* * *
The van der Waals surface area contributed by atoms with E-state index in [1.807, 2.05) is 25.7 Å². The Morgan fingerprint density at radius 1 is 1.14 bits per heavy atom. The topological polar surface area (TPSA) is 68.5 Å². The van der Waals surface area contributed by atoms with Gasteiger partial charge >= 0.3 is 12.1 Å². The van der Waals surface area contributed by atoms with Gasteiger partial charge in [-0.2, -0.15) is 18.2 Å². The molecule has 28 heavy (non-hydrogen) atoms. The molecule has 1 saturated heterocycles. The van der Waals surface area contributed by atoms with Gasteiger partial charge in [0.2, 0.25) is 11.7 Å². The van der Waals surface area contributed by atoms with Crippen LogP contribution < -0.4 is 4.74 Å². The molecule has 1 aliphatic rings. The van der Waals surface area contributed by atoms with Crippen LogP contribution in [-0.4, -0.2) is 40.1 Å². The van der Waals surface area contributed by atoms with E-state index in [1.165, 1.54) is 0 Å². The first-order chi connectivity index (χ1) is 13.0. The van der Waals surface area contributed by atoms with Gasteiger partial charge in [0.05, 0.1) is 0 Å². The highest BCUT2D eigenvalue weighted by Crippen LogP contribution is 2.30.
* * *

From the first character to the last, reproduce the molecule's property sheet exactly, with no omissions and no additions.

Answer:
The van der Waals surface area contributed by atoms with E-state index in [1.807, 2.05) is 25.7 Å². The Morgan fingerprint density at radius 1 is 1.14 bits per heavy atom. The topological polar surface area (TPSA) is 68.5 Å². The van der Waals surface area contributed by atoms with Gasteiger partial charge >= 0.3 is 12.1 Å². The van der Waals surface area contributed by atoms with Gasteiger partial charge in [-0.2, -0.15) is 18.2 Å². The molecule has 28 heavy (non-hydrogen) atoms. The molecule has 1 saturated heterocycles. The van der Waals surface area contributed by atoms with Gasteiger partial charge in [0.2, 0.25) is 11.7 Å². The van der Waals surface area contributed by atoms with Crippen LogP contribution < -0.4 is 4.74 Å². The molecule has 1 aliphatic rings. The van der Waals surface area contributed by atoms with Crippen LogP contribution in [-0.4, -0.2) is 40.1 Å². The van der Waals surface area contributed by atoms with E-state index in [1.165, 1.54) is 0 Å². The first-order chi connectivity index (χ1) is 13.0. The van der Waals surface area contributed by atoms with Gasteiger partial charge in [0.05, 0.1) is 0 Å². The highest BCUT2D eigenvalue weighted by Crippen LogP contribution is 2.30.